Wednesday, 2 July 2014

My personal consultation response to the Northern Trans Pennine Express consultation

Following are my responses to the Northern TPE consultation as now ongoing.
I live at Prudhoe a station with a 30 minute frequency service on the Newcastle Carlisle Tyne Valley railway line.
TO1: What are your views on increasing below-average fares over time to levels typical on the rest of the network in order to improve the frequency, capacity and quality of local services? Do you have any evidence to support your views?
This is a good idea so long as fares are comparable to neighbouring bus services and road tax is increased in line with the environmental damage road transport causes. In our case the Tyne Valley line faces intense competition from Go North East X84 and 10 routes. At present the railway is fare competitive but uses dated uncomfortable trains with no Wifi. Fares increases are only acceptable if the line is modernised with for instance a service comparable to that of ELECTRIC Class 350 Trans Pennine trains. If you raise the fares and continue to provide hand me down trains, the passengers will walk. Twice in the life of the nationalised British Railways, a totally new fleet of trains was delivered, in 1958 and 1987-88. So far 17 years of privatisation has delivered no improved rolling stock at all.

TO2: What are your views on giving priority to improving the quality of the Northern rolling stock at the expense of some reduction in lightly used services (e.g. fewer calls at low-use stations)? Do you have any evidence to support your views?
This sounds good but I struggle to see how it will be accomplished. Any new tranche of rolling stock is a major investment. The amount of money saved by "fewer calls at low-use stations)? " is small beer compared to the costs, There are ways to reduce cost in the rail industry. The bringing in house to Network Rail of all maintenance work would be one example. The abolition of the train leasing companies would remove another huge tranche of spend. It is laughable that a Pacer which is a 1980s Leyland bus on rails costs so much to lease. It owes nothing to anyone and is fully depreciated.

TO3: What are your views on allowing some reduction in the hours ticket offices are open and staffed if this is accompanied by the ability for passengers to have widespread access to ticket buying opportunities (e.g. through new and improved approaches such as smart ticketing, increased advance purchase ticketing or via mobile phones), adequate measures to ensure vulnerable passengers are not disadvantaged and more effective customer service by both station and on-train staff? Do you have any evidence to support your views?
Personally I don't mind as much cost saving as possible through demanning of stations. Purely dedicated ticket office staff are unnecessary as the example of London Underground shows. Staff can be redeployed onto platforms and to advise on the use of machines and internet options. In some circumstances a staff presence could be retained or even reinstated through multi function staff who may for instance also be representing a Community Rail Partnership or running a kiosk sellings teas and coffees. The principle of corner shop PayPoints is a good parallel. If Hexham station was demanned and some of the money saved was passed to the CRP it would be interesting to see if it could deliver the same service for less?

COM1: How can local communities, local businesses and other organisations be further stimulated to play an active part in the running of Northern and TPE rail services, including at stations?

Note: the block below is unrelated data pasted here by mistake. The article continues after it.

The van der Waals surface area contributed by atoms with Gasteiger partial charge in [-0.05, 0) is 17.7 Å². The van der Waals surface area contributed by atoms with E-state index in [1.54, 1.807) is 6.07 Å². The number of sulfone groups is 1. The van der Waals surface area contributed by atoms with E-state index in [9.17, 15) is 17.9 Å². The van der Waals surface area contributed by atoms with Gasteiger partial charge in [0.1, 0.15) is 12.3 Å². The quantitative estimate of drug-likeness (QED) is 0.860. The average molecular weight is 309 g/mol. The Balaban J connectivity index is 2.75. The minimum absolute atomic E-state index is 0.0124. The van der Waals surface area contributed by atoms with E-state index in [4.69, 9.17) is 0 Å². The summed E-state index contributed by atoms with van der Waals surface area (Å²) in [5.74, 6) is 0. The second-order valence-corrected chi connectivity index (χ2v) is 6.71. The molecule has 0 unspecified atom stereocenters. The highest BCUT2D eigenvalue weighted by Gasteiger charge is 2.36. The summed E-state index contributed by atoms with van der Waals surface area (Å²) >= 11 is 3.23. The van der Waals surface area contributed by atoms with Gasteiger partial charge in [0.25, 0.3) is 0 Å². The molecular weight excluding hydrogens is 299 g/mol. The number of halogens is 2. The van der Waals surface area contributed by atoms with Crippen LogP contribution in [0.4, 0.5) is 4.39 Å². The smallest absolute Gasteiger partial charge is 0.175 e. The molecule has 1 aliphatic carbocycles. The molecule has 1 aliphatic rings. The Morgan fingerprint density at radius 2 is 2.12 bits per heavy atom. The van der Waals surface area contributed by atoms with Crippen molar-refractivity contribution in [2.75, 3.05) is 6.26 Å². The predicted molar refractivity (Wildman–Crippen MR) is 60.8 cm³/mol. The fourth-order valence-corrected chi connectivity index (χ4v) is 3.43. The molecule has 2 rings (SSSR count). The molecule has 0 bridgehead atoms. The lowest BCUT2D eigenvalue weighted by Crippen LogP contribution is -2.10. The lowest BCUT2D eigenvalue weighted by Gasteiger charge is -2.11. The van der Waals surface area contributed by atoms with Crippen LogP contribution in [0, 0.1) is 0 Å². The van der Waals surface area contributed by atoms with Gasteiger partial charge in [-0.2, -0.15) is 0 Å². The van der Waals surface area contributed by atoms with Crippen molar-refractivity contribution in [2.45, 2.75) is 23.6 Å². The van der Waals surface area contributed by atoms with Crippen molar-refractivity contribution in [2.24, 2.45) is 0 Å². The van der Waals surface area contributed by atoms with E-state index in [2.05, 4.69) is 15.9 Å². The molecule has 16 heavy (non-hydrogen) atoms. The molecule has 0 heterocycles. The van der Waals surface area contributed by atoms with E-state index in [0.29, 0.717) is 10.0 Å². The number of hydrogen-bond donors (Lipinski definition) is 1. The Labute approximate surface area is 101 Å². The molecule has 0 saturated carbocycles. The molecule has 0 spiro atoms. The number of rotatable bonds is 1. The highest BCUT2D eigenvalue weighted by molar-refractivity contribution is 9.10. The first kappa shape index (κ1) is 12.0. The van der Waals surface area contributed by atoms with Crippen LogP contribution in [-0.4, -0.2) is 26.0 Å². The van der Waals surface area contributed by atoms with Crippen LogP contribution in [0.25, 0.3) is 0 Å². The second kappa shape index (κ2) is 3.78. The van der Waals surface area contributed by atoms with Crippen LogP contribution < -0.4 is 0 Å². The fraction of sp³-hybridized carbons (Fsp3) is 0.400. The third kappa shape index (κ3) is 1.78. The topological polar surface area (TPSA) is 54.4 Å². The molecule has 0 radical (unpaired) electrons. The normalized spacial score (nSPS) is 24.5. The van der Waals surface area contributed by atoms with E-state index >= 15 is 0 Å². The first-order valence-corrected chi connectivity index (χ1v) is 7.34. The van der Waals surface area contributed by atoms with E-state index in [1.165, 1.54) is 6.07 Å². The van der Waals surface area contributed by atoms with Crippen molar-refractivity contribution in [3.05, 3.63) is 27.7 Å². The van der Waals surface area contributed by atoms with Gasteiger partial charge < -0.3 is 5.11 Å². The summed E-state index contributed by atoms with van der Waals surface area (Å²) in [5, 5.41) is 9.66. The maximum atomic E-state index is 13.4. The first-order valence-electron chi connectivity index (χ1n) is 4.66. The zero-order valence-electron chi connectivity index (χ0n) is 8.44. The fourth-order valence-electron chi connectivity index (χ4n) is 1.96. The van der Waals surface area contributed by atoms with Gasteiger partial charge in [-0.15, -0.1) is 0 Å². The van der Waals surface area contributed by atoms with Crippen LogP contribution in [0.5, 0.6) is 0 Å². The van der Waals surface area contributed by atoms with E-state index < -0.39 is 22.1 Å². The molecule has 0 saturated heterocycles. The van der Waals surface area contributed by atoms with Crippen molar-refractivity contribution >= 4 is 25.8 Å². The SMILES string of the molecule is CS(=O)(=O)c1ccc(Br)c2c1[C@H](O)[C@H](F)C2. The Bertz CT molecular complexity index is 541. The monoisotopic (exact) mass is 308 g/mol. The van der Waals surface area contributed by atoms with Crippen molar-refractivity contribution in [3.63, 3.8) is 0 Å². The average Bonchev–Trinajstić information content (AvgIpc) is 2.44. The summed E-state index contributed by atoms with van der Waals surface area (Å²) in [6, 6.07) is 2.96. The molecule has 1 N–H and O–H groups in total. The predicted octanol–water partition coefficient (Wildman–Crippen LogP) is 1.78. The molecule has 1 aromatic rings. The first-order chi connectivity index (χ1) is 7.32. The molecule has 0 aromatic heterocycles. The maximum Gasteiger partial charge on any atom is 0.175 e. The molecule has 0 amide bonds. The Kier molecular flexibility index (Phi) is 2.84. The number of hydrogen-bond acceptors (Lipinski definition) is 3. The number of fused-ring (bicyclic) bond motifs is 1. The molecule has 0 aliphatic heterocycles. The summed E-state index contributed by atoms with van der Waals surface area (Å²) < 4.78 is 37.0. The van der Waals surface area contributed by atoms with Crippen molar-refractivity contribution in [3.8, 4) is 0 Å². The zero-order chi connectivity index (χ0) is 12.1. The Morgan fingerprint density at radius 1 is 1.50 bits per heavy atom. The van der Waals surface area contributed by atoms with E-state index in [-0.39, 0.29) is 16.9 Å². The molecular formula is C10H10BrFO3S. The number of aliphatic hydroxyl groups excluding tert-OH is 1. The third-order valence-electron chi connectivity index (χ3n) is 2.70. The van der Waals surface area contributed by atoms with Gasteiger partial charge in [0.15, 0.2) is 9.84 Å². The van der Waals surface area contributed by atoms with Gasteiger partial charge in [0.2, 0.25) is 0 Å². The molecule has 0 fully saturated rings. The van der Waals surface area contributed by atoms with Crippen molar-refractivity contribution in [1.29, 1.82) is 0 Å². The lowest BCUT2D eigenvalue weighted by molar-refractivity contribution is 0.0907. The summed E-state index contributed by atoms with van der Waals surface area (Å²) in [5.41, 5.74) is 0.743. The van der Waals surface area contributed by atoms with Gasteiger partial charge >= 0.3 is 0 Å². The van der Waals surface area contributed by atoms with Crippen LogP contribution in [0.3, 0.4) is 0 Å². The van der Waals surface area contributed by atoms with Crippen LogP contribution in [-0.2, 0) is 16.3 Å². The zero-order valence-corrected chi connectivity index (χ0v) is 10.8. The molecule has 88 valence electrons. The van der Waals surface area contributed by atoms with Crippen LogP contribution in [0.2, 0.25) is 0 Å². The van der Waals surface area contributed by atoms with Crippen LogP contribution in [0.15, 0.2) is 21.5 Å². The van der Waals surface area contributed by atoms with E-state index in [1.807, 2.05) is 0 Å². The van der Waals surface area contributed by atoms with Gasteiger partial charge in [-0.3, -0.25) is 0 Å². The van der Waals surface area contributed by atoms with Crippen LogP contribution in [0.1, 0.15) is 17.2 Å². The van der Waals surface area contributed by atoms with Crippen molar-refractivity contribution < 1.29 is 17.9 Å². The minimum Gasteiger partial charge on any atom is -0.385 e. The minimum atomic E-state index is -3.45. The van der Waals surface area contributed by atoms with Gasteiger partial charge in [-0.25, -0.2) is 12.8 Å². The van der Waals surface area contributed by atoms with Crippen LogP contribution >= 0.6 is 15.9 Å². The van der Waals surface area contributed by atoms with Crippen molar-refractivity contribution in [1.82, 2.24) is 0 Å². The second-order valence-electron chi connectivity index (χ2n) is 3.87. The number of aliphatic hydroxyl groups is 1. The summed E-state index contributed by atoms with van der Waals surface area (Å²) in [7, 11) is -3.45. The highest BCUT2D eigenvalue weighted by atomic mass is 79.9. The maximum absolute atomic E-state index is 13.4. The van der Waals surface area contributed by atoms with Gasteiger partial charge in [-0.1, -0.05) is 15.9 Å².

Only by the franchise holder having a dedicated team to expand these links. It is all very well suggesting this idea, but transport is in large measure a professional activity and a business, neither of those easily thrive with amateur volunteers. Staff are required on the ground who can develop volunteer and community skills. In the Tyne Valley there has been some achievements with this. For instance websites like and its facebook . Same exist for the Community Rail Partnership. These are all high maintenance activities and to be really effective, few will be totally voluntary efforts. Will the new franchise holder be empowering organisations to run and develop relevant websites and print?

COM2: What opportunities are there for Community Rail Partnerships to expand their role and range of activities?
Dealt with above however I understand that the East Coast franchise has statements about support which I welcome to laterally connected partnerships. Our CRP functions on a shoe string, one officer for one/two days a week and the volunteers. He is the only person in the entire rail industry whose only job is to develop the BUSINESS of the Tyne Valley railway line. How does that work? How does a 60 mile double track railway line thrive with one person for business development? The answer is because a lot of other people have it as part of their work but if you really want a business to grow, you have to invest in staff time to do that.

TPF1: Are you aware of any proposals for third-party funded changes not already indicated? Please provide details.
I am aware of a growing lack of money. It is said the NELEP will provide solutions. I believe it employs 3 people and its chief executive has left for a new job in banking? I sense a tense circle. It is now acknowledged that the previous Northern franchise was let as a standstill but growth that shows no sign of abating took place. Yet the new franchise is expected to achieve growth with a lower bid. Difficult to reckon with.  People really want to use trains. The success of TPE shows this. We in practice live on a Trans Pennine route. Perhaps our line should go to that franchise? We already have through trains to Glasgow which we don't want to lose. If TPE can make a great success of Manchester Airport Glasgow/Edinburgh through as much empty moor as our line, then  Teeside-Wearside, Tyneside, Carlisle, Dumfries, Kilmarnock Glasgow is no less of a corridor. Our line has been identified in the Trans Europe network? Where is the investment in electric trains? EU money could accomplish much of this.